The grass offered at Sumba is not particularly nutritious and is said to be one of the reasons for the small size of sandalwood ponies. [Ian Neubauer/Al Jazeera]

“Plus also lets his horses run wild during lean times to save money on feed. They don’t tend to last long. In 2019 we had a horrible drought. The horses were falling like flies.

Instagram sensation

Despite their overall poor health, Sharpe recognizes that the larger Thoroughbred-Santalwood crosses are better suited to resort activities than the Sandalwood ponies, and set out to build a herd.

“They had been trained to run using fear tactics so at first they were out of control. Anyone who tried to ride them would end up on the ground, ”she said. “This is where my natural riding job helped them slow them down for sunset rides along the beach – skills I passed on to the stable boys.”

Sharpe also learned new skills from his stable boys, particularly how to wash animals by taking them into waves, sometimes with riders on their backs. Over time, the bathing ritual has evolved into an activity dedicated to the resort.

When guests took photos and shared them online, the swimming horses went viral on Instagram.

“Sumba has always been known in Indonesia as the land of horses,” said Jonathan Hani, a horse breeder in Waingapu, the sleepy capital of Sumba. “But when Nihi’s guests started swimming with horses and people saw the photos overseas, the exhibition was very good for us. It put Sumba on the map. We have a lot more international tourists.

Resort manager Madlen Ernest also credits the horses with keeping the property afloat during the coronavirus pandemic and putting food on the tables of more than 300 employees.

“Before the pandemic, almost all of our guests were foreigners, so when the international travel ban was introduced in April, we had to close,” she said.

“Four months later, we reopened, targeting the Indonesian market. At first we weren’t sure if it would work, but things went much faster than expected as some of the Indonesian influencers who stayed here reposted photos of horses swimming on Instagram.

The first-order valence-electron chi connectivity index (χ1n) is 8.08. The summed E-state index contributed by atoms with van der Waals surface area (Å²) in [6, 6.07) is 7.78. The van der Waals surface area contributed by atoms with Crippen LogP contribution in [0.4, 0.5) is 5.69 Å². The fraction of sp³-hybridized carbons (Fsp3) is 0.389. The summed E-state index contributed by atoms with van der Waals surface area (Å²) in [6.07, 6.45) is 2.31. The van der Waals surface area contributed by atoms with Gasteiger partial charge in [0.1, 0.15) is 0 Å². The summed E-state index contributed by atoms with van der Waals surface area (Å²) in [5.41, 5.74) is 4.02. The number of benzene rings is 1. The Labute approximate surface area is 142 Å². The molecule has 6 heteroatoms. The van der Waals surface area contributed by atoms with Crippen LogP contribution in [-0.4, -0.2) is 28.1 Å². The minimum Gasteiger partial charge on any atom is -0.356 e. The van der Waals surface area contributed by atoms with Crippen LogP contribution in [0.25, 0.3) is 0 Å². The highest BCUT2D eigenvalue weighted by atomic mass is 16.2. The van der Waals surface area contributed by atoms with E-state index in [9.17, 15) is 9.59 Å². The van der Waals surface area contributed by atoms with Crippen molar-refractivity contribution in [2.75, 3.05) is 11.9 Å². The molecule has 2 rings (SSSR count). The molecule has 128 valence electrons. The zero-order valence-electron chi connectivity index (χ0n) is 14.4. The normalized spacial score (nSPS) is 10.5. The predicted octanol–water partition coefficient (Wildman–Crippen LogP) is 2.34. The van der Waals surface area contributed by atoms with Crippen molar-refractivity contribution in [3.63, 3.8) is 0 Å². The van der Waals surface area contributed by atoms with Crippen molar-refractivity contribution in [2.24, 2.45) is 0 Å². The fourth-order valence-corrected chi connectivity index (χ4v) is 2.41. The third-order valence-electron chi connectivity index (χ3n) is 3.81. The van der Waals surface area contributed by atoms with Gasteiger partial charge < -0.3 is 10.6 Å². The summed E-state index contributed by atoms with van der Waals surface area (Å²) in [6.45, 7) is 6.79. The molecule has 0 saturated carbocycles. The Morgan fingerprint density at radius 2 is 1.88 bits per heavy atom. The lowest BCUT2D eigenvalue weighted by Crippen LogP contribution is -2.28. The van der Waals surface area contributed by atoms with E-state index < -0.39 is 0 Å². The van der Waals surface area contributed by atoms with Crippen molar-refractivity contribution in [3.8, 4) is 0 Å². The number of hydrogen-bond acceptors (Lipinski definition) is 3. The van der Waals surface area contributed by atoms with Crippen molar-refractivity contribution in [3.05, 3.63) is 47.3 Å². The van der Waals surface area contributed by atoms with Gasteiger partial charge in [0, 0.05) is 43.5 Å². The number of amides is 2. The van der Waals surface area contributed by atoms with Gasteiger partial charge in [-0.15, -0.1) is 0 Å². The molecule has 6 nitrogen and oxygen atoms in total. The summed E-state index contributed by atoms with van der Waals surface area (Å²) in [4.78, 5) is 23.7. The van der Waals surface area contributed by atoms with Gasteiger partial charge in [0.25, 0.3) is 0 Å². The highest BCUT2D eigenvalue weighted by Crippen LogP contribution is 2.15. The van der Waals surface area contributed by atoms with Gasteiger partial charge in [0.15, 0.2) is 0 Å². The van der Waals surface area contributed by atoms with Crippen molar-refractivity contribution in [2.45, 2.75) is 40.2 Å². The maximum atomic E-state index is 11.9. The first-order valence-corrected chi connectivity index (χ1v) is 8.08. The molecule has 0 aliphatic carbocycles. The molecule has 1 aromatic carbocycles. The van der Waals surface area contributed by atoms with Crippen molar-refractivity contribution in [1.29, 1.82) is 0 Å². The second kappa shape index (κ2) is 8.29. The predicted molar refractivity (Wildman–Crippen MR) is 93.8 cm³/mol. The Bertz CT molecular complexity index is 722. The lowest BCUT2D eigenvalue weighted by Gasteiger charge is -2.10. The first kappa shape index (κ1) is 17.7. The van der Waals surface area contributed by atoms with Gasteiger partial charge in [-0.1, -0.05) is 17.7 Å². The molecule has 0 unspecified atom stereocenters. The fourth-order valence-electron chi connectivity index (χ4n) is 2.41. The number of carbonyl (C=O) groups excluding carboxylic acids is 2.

A ride to paradise

The Sumba Foundation, a charity that provides clean water, healthcare, nutrition and education to around 35,000 people on the island, also capitalized on tourists’ appreciation for the horses. in Sumba.

“We bring the children from the villages down to the beach with their horses for the races. Tourists buy tickets to bet on their favorites and all winnings go to specific projects, ”said Managing Director Patrick Compau. “In our last race, we raised $ 4,400 for a little girl with a rare genetic defect in her intestines who needs surgery in Bali to save her life. “

Adds Claude Grave, the founder of the association: “We see children as young as eight years old participating in the competition, all proud. It’s good that we can fundraise, but for me, children’s races are all about preserving culture.

Despite recent changes in Sumba’s life, horse breeder Hani believes the sandalwood pony will always be a part of the island’s culture.

“They are no longer used by most people for transportation because motorcycles are more practical, but they are still used in all aspects of our culture,” he said. “When a boy wants to marry a girl, he has to give his parents horses. When someone dies, the family must sacrifice a horse because we believe it will take their soul to heaven.

“Horses are our best friends in Sumba, part of the family,” he says. “Having one is a symbol of pride. If a person has a horse, it means that he is of good character.